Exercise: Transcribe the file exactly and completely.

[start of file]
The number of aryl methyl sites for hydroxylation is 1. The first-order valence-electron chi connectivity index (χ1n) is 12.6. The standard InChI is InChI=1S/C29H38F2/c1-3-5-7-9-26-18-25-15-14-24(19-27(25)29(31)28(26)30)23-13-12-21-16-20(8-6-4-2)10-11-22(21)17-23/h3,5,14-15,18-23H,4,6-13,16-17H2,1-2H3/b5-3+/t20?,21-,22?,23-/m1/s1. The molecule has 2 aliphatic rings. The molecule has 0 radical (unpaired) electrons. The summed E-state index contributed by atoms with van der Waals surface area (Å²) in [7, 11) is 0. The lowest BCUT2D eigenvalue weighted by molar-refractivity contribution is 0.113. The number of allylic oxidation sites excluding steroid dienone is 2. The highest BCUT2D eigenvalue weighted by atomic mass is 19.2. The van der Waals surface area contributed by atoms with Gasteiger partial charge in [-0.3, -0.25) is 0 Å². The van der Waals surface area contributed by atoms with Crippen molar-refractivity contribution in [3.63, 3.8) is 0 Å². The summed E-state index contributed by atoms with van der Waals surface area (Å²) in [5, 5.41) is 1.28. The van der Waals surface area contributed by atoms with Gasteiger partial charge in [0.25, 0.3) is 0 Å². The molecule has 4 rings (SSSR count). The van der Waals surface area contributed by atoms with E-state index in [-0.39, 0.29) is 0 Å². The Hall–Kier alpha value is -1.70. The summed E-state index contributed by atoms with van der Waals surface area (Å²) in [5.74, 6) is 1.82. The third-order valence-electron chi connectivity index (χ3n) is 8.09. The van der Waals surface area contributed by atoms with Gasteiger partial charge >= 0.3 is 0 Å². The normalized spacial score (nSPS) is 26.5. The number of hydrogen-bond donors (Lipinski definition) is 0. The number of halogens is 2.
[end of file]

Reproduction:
The number of aryl methyl sites for hydroxylation is 1. The first-order valence-electron chi connectivity index (χ1n) is 12.6. The standard InChI is InChI=1S/C29H38F2/c1-3-5-7-9-26-18-25-15-14-24(19-27(25)29(31)28(26)30)23-13-12-21-16-20(8-6-4-2)10-11-22(21)17-23/h3,5,14-15,18-23H,4,6-13,16-17H2,1-2H3/b5-3+/t20?,21-,22?,23-/m1/s1. The molecule has 2 aliphatic rings. The molecule has 0 radical (unpaired) electrons. The summed E-state index contributed by atoms with van der Waals surface area (Å²) in [7, 11) is 0. The lowest BCUT2D eigenvalue weighted by molar-refractivity contribution is 0.113. The number of allylic oxidation sites excluding steroid dienone is 2. The highest BCUT2D eigenvalue weighted by atomic mass is 19.2. The van der Waals surface area contributed by atoms with Gasteiger partial charge in [-0.3, -0.25) is 0 Å². The van der Waals surface area contributed by atoms with Crippen molar-refractivity contribution in [3.63, 3.8) is 0 Å². The summed E-state index contributed by atoms with van der Waals surface area (Å²) in [5, 5.41) is 1.28. The van der Waals surface area contributed by atoms with Gasteiger partial charge in [0.25, 0.3) is 0 Å². The molecule has 4 rings (SSSR count). The van der Waals surface area contributed by atoms with E-state index in [-0.39, 0.29) is 0 Å². The Hall–Kier alpha value is -1.70. The summed E-state index contributed by atoms with van der Waals surface area (Å²) in [5.74, 6) is 1.82. The third-order valence-electron chi connectivity index (χ3n) is 8.09. The van der Waals surface area contributed by atoms with Gasteiger partial charge >= 0.3 is 0 Å². The normalized spacial score (nSPS) is 26.5. The number of hydrogen-bond donors (Lipinski definition) is 0. The number of halogens is 2.